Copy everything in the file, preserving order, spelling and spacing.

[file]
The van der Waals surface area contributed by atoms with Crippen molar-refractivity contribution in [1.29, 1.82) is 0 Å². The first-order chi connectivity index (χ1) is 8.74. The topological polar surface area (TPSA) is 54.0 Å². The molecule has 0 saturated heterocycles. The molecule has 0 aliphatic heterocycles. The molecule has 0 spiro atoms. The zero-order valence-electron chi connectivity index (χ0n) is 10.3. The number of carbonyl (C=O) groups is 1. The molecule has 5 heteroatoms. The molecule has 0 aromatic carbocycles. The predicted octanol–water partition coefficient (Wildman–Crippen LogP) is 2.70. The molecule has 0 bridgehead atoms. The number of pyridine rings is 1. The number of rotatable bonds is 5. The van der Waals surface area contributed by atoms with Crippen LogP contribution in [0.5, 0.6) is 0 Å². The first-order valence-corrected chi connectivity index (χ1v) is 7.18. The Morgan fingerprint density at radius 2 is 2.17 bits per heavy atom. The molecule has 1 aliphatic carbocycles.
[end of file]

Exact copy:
The van der Waals surface area contributed by atoms with Crippen molar-refractivity contribution in [1.29, 1.82) is 0 Å². The first-order chi connectivity index (χ1) is 8.74. The topological polar surface area (TPSA) is 54.0 Å². The molecule has 0 saturated heterocycles. The molecule has 0 aliphatic heterocycles. The molecule has 0 spiro atoms. The zero-order valence-electron chi connectivity index (χ0n) is 10.3. The number of carbonyl (C=O) groups is 1. The molecule has 5 heteroatoms. The molecule has 0 aromatic carbocycles. The predicted octanol–water partition coefficient (Wildman–Crippen LogP) is 2.70. The molecule has 0 bridgehead atoms. The number of pyridine rings is 1. The number of rotatable bonds is 5. The van der Waals surface area contributed by atoms with Crippen LogP contribution in [0.5, 0.6) is 0 Å². The first-order valence-corrected chi connectivity index (χ1v) is 7.18. The Morgan fingerprint density at radius 2 is 2.17 bits per heavy atom. The molecule has 1 aliphatic carbocycles.